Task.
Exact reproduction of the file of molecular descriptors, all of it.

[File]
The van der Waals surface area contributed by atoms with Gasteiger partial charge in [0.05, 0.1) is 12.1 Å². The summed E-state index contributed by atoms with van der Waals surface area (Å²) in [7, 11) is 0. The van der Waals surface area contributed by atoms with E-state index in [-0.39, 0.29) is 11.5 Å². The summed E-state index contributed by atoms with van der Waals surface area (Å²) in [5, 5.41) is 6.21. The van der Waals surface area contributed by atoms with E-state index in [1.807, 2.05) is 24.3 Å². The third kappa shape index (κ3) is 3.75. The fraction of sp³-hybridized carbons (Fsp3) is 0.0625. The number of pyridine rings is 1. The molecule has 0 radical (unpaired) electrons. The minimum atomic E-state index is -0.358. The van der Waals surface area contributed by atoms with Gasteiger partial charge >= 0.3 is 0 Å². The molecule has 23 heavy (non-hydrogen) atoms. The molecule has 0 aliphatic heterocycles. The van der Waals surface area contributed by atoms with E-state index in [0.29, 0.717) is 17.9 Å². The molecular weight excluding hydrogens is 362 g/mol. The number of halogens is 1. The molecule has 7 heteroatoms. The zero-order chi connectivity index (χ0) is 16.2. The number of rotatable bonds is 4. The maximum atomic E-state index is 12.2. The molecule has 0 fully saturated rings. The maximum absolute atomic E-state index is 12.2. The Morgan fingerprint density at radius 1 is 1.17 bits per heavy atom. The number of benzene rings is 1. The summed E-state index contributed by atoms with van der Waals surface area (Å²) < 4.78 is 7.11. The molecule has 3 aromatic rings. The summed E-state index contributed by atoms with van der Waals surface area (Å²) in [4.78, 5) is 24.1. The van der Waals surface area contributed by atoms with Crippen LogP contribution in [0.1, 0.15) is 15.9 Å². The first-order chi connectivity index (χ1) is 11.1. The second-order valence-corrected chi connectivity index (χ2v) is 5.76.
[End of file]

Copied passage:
The van der Waals surface area contributed by atoms with Gasteiger partial charge in [0.05, 0.1) is 12.1 Å². The summed E-state index contributed by atoms with van der Waals surface area (Å²) in [7, 11) is 0. The van der Waals surface area contributed by atoms with E-state index in [-0.39, 0.29) is 11.5 Å². The summed E-state index contributed by atoms with van der Waals surface area (Å²) in [5, 5.41) is 6.21. The van der Waals surface area contributed by atoms with E-state index in [1.807, 2.05) is 24.3 Å². The third kappa shape index (κ3) is 3.75. The fraction of sp³-hybridized carbons (Fsp3) is 0.0625. The number of pyridine rings is 1. The molecule has 0 radical (unpaired) electrons. The minimum atomic E-state index is -0.358. The van der Waals surface area contributed by atoms with Gasteiger partial charge >= 0.3 is 0 Å². The molecule has 23 heavy (non-hydrogen) atoms. The molecule has 0 aliphatic heterocycles. The van der Waals surface area contributed by atoms with E-state index in [0.29, 0.717) is 17.9 Å². The molecular weight excluding hydrogens is 362 g/mol. The number of halogens is 1. The molecule has 7 heteroatoms. The zero-order chi connectivity index (χ0) is 16.2. The number of rotatable bonds is 4. The maximum atomic E-state index is 12.2. The molecule has 0 fully saturated rings. The maximum absolute atomic E-state index is 12.2. The Morgan fingerprint density at radius 1 is 1.17 bits per heavy atom. The number of benzene rings is 1. The summed E-state index contributed by atoms with van der Waals surface area (Å²) < 4.78 is 7.11. The molecule has 3 aromatic rings. The summed E-state index contributed by atoms with van der Waals surface area (Å²) in [4.78, 5) is 24.1. The van der Waals surface area contributed by atoms with Crippen LogP contribution in [0.1, 0.15) is 15.9 Å². The first-order chi connectivity index (χ1) is 11.1. The second-order valence-corrected chi connectivity index (χ2v) is 5.76.